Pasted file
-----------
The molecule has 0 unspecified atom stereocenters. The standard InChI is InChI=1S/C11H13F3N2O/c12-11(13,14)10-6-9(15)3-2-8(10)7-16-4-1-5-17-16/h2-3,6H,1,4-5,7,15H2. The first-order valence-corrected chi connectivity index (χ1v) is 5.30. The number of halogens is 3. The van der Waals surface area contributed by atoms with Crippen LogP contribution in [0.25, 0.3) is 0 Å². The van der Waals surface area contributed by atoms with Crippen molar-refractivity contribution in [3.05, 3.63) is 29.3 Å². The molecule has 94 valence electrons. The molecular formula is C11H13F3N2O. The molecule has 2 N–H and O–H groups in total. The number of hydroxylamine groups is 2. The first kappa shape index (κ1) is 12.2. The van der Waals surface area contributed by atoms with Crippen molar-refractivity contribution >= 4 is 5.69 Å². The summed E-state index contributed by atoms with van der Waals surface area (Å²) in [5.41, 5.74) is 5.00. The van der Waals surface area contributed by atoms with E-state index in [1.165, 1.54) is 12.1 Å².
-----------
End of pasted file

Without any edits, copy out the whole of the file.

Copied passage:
The molecule has 0 unspecified atom stereocenters. The standard InChI is InChI=1S/C11H13F3N2O/c12-11(13,14)10-6-9(15)3-2-8(10)7-16-4-1-5-17-16/h2-3,6H,1,4-5,7,15H2. The first-order valence-corrected chi connectivity index (χ1v) is 5.30. The number of halogens is 3. The van der Waals surface area contributed by atoms with Crippen LogP contribution in [0.25, 0.3) is 0 Å². The van der Waals surface area contributed by atoms with Crippen molar-refractivity contribution in [3.05, 3.63) is 29.3 Å². The molecule has 94 valence electrons. The molecular formula is C11H13F3N2O. The molecule has 2 N–H and O–H groups in total. The number of hydroxylamine groups is 2. The first kappa shape index (κ1) is 12.2. The van der Waals surface area contributed by atoms with Crippen molar-refractivity contribution >= 4 is 5.69 Å². The summed E-state index contributed by atoms with van der Waals surface area (Å²) in [5.41, 5.74) is 5.00. The van der Waals surface area contributed by atoms with E-state index in [1.165, 1.54) is 12.1 Å².